neutrality, the French and British Armies might well at the outset have
saved not only Belgium but perhaps even Poland. Yet at the last moment, when
Belgium was already invaded, King Leopold called upon us to come to his aid,
and even at the last moment we came. He and his brave, efficient Army,
nearly half a million strong, guarded our left flank and thus kept open our
only line of retreat to the sea. Suddenly, without prior consultation, with
the least possible notice, without the advice of his Ministers and upon his
own personal act, he sent a plenipotentiary to the German Command,
surrendered his Army, and exposed our whole flank and means of retreat.

I asked the House a week ago to suspend its judgment because the facts were
not clear, but I do not feel that any reason now exists why we should not
form our own opinions upon this pitiful episode. The surrender of the
Belgian Army compelled the British at the shortest notice to cover a flank
to the sea more than 30 miles in length. Otherwise all would have been cut
off, and all would have shared the fate to which King Leopold had condemned
the finest Army his country had ever formed. So in doing this and in
exposing this flank, as anyone who followed the operations on the map will
see, contact was lost between the British and two out of the three corps
forming the First French Army, who were still farther from the coast than we
were, and it seemed impossible that any large number of Allied troops could
reach the coast."


To those in the English and French speaking world, we should be able to
understand their contempt, for theses peoples feel betrayed. Especially when
we called on them to come to our aid and fulfill their
Speech June 4 1940)

However, lets consider the historical facts from a Belgian point of view.

Our policy of armed neutrality was a policy that was wholly Belgian.

After the Nazi reoccupied the Rhine Line and the British and French did
nothing it became very obvious that the very possibility of Belgian
territory being used again as a passageway or battlefield was very very

In order to rearm and reinforce Belgium's defense capabilities, the Belgian
Parliament would need to vote for massive expenditures to make Belgium's
army 10 times stronger than it was in 1914.

You need unity of the people to do this. The Fleming's of Belgium were just
beginning to get some kind of equality.

A policy whole heartily Belgian, was the only policy that the Fleming's
would vote for.

Thus a little nation of 8 million souls approved expenditures to raise an
Army of twenty infantry divisions, and one Calvary corps and troops for the
fortifications, in all 650,000 men. To form a strong army of 650,000,
Belgium had to mobilize 8% of her entire population or 46 % of the men
between the ages of twenty and forty years of age. It was a tremendous
effort and strain. Can any historian doubt had the British or French made
the same effort and flexed its muscle, would Hitler have stayed in the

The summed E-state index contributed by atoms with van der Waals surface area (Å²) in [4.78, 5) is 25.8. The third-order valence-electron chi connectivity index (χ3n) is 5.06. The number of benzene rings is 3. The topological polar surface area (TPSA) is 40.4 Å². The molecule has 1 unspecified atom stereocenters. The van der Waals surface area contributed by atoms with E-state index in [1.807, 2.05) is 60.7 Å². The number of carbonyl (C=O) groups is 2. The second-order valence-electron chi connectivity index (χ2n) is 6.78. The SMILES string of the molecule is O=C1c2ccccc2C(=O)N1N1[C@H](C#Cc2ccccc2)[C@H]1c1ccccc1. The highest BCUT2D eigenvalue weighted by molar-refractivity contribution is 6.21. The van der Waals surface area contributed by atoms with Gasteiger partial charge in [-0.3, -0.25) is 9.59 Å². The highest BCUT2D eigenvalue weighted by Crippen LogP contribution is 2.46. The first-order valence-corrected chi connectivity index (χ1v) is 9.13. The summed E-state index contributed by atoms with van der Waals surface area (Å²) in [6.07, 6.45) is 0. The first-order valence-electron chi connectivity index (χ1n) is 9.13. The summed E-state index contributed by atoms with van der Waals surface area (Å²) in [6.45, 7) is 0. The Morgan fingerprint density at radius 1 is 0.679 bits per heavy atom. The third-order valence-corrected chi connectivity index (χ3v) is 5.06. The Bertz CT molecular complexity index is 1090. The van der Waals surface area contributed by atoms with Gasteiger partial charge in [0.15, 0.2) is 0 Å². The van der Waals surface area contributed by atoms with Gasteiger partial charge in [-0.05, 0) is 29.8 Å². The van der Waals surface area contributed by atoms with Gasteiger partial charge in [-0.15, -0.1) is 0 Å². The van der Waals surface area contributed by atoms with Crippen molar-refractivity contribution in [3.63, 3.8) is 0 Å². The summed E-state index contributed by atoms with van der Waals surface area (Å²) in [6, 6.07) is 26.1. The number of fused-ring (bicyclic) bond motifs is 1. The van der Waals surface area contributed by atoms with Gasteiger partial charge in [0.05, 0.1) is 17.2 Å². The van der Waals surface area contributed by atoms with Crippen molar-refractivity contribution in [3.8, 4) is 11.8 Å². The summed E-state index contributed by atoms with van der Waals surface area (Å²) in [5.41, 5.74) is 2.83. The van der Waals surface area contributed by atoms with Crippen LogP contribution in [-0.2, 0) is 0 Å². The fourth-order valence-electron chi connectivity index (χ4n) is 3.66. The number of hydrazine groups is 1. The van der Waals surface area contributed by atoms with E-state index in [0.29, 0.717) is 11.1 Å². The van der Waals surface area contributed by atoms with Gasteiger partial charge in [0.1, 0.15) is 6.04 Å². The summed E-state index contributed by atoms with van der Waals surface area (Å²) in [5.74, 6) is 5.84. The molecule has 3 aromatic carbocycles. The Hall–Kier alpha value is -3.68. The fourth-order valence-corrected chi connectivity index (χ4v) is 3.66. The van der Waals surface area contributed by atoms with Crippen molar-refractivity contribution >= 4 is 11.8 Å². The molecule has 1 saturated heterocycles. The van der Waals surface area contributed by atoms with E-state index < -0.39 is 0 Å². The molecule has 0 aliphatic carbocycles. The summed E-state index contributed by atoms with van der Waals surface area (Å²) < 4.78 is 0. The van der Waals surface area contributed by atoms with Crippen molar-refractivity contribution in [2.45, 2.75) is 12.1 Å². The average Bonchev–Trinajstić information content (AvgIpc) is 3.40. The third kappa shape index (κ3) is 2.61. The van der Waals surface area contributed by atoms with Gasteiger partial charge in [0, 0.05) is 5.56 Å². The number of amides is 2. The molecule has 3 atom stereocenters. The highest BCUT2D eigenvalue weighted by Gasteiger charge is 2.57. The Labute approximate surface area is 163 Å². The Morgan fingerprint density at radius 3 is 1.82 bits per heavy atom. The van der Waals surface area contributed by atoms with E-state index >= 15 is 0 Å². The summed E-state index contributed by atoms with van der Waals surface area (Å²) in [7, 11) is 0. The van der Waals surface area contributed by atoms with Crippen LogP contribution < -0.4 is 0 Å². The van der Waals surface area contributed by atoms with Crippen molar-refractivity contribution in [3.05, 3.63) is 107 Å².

You see, the Belgian people knew what was best for Belgium! Since the
British and the French with their old generals were ready to fight World War
I over again, where do you think they preferred the battlefield."? It is on
our soil that the issue would be fought out, and owing to the small size of
our territory, this would spell utter destruction for Belgium no matter what
the issue of the war "

Belgium was created as a buffer state to protect Britain from invasion.
Britain would send its troops to protect Britain by fighting on Belgian
soil. The same can be said of the French.

So there we have it, the conundrum of what was right.

It is also important to add that I believe his majesty had some poor

It is a historical fact that younger officers in the Belgian Army called
General Raoul Van Overstarten the "vice roi"

General Van Overstraten was an over bearing military tutor to his majesty.
Van Overstraten dislodged the pro alley war minister Denis and worked to
remove General Van den bergen. To what extend Van Overstraten contributed to
the King's attitude is still up for debate.

In any event I say to the English and French historians, the King was
conscious that his first duty was not to the allies but to Belgium. too many
Belgians had died already, for a cause that was doomed from the start.

On this the 28th May 2005, we remember King Leopold III

" History will relate that the army did its duty to the full "

" Our Honour is safe "

" I shall not leave you in our misfortune, and shall watch over your future
and that of your families "

" Tomorrow we will set to work with the firm intention of raising our
country from its ruins "

Leopold III King of the Belgians


St-Andries Brugge

May 28 1940

The army had resisted the German aggression with all its means and power.

Its Inability to check it was due to military events outside its control,
with events that occurred elsewhere. (Sedan)

It did not lay down its arms until - with its backs to the sea, hemmed in
the last remaining strip of the territory, with no means of escape- it could
continue the struggle no longer.

As he had proclaimed in order to strengthen the courage of his soldiers at
the height of battle, the commander in chief linked up his future with that
of the army.

By his dignified attitude, in captivity to which he condemned himself, he
has shown himself to be the incarnation of a people, which will not accept

My Sources

Wybo, Daniel A. National League of Veterans of King Leopold III

Leopold III. The Eighteenth Day. Remy

Sir Roger Keyes. Outrageous Fortune.

A R Arrango. Leopold III and the Belgian Royal Question,

Was Leopold a Traitor Goffin

Belgium 39/40 the official account,

The Prisoner of Laeken Cammaerts

Leopold III Kroongetuige (His majesties Memoirs).

Princess Esmeralda. Leopold III Mijn Vader. Esmeralda of Belgium